The life span of a boy band can often seem predetermined. As the boys mature into men and their teen audience ages out, two paths emerge: either break up and move on, or embrace their fate as a nostalgia act.
For Backstreet Boys, the highs were skyscraping: They moved tens of millions of albums worldwide, sold out arenas and had an embarrassment of chart-topping hits. But the documentary Show ‘Em What You’re Made Of, an all-access pass to the quintet’s life during the past two years, focuses less on its planet-conquering success than it does on what happened when it faded. It’s a naked examination of how little fame matters when it fails to yield anything lasting, be it personal wealth or fulfillment, skillfully humanizing a group whose celebrity outshined the players within it.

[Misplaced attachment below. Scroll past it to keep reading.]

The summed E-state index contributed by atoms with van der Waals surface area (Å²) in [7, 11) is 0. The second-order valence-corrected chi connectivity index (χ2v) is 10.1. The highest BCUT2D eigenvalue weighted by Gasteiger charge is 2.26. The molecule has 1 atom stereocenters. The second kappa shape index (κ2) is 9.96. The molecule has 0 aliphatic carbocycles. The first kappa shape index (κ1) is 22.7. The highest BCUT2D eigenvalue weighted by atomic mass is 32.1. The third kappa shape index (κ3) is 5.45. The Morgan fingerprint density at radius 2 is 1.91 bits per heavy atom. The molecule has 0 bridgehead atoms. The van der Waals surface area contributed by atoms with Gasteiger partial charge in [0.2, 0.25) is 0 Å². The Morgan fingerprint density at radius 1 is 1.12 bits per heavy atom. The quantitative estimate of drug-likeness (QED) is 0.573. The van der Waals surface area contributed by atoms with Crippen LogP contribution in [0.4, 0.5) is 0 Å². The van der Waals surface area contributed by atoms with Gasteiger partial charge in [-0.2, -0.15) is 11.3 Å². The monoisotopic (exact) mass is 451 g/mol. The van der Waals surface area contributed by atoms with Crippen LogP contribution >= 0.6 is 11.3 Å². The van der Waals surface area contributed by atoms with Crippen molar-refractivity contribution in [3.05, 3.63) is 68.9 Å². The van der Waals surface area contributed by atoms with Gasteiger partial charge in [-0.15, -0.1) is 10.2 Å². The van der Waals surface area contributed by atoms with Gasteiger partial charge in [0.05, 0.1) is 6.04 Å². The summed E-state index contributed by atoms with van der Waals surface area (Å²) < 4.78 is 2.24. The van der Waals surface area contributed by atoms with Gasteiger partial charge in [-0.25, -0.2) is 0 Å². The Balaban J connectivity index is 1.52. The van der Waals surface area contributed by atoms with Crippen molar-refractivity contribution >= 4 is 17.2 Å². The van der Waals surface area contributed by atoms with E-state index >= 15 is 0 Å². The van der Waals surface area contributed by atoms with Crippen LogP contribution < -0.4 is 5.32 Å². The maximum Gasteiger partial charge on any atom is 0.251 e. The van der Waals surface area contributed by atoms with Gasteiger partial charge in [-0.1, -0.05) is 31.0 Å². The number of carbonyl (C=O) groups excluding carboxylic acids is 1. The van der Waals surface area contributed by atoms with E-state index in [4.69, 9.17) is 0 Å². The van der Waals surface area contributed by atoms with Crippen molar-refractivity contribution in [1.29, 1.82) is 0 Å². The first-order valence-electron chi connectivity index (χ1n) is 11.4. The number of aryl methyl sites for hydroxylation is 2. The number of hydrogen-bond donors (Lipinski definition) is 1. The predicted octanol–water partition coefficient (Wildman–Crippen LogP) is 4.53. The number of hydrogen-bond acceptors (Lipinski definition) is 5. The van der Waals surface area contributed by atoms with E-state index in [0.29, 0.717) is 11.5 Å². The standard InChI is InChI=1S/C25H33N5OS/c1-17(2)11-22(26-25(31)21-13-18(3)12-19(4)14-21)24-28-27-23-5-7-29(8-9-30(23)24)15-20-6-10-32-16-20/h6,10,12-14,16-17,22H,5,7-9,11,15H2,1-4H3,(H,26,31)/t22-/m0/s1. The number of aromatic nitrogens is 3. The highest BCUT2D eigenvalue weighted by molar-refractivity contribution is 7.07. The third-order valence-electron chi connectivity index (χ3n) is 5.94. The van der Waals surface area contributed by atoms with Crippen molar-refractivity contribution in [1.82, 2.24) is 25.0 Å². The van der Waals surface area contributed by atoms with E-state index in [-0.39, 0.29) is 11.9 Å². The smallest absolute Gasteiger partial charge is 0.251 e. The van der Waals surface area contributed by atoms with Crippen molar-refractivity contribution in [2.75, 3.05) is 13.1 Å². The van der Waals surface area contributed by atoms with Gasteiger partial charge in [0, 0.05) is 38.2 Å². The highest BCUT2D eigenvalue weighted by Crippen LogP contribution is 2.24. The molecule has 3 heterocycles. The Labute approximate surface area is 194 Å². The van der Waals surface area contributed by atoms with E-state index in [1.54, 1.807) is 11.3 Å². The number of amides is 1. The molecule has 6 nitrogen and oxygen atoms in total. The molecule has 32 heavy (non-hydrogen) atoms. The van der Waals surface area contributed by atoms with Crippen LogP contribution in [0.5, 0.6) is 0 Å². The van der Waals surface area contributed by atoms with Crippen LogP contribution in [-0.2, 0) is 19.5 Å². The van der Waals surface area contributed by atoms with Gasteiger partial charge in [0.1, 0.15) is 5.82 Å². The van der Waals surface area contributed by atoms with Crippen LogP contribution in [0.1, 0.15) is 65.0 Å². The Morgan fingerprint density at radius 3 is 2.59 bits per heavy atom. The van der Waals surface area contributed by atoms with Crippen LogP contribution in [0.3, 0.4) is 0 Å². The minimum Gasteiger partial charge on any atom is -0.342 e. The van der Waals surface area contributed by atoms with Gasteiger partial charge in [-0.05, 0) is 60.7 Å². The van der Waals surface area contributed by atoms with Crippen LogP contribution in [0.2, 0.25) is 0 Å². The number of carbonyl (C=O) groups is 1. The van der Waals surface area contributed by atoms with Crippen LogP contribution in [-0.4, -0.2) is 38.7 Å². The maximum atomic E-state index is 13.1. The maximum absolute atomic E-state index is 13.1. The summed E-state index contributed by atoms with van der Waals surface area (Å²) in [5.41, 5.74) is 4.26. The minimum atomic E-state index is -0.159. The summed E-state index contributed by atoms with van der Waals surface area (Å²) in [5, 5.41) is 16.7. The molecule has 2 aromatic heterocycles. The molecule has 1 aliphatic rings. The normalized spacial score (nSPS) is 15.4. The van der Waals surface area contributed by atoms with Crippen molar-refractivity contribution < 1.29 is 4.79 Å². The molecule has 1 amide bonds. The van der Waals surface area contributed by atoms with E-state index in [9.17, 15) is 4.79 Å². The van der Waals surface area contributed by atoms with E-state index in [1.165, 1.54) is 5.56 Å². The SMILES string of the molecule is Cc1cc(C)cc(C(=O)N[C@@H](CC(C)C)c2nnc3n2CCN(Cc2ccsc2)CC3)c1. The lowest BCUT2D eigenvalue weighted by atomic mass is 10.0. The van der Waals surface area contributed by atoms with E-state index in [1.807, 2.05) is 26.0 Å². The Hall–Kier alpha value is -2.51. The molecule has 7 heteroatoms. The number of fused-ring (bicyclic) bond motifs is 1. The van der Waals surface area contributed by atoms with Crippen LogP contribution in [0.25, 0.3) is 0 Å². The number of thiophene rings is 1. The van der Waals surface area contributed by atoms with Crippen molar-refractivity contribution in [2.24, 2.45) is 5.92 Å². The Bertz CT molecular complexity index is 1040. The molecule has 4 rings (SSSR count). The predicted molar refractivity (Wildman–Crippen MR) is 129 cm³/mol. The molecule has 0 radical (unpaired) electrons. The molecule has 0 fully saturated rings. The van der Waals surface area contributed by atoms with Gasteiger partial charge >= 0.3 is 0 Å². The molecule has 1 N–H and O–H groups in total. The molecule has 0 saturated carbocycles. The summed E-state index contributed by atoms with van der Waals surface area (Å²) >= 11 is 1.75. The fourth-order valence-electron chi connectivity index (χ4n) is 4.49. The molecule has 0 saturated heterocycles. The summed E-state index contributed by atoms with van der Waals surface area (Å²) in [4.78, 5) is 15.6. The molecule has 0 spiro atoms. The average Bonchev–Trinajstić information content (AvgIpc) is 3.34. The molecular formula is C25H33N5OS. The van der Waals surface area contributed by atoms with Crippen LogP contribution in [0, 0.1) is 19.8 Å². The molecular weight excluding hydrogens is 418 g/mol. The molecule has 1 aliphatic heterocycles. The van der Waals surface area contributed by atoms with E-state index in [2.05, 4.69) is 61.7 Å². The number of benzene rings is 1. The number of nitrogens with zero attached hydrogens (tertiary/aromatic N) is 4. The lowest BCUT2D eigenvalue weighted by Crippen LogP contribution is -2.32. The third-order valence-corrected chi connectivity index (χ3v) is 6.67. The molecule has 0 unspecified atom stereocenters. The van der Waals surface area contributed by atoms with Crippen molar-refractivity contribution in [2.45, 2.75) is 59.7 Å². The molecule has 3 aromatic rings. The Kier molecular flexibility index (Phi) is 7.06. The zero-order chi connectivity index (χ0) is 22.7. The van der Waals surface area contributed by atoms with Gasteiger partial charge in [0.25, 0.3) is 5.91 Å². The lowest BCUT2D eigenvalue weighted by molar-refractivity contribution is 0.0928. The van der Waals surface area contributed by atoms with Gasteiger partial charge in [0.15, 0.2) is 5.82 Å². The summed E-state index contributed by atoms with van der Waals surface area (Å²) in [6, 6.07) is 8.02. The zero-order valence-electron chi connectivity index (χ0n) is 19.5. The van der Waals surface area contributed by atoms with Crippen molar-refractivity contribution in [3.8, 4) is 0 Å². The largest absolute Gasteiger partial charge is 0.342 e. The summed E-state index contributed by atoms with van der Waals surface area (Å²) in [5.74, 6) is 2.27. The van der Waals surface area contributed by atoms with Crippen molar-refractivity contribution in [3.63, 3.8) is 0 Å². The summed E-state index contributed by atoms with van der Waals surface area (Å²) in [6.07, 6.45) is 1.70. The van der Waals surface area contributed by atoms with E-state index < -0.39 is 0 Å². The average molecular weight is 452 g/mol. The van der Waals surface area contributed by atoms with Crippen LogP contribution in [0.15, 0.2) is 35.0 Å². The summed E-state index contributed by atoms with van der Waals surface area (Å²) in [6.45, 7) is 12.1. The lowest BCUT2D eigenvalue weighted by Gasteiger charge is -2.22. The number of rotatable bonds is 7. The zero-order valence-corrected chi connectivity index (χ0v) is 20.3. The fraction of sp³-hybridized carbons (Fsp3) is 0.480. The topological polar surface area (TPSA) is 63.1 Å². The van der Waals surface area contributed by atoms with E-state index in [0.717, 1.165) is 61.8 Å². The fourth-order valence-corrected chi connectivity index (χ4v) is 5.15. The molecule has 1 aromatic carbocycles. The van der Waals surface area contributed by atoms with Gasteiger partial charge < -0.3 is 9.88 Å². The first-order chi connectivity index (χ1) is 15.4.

In the doc, the members (Brian Littrell, Nick Carter, Howie Dorough, Kevin Richardson and A.J. McLean) unflinchingly come to terms with a past that haunts them. Emotions bubble to the surface when they return to their childhood homes — most weep while reflecting on lives left behind — and soon turn vindictive as they rehash how the group’s creator, Lou Pearlman, who’s currently incarcerated for running a Ponzi scheme, financially betrayed them.
But it’s when the Boys contemplate the future that the film really compels. As they grapple with Littrell’s vocal detrition in the face of a hoped-for comeback, tensions mount; during a meeting about a new LP, Carter erupts, blaming him for failures that are yet to happen. It’s the ugly side of a group whose pretty looks used to be a selling point, and it has come to light in this surprisingly fascinating film.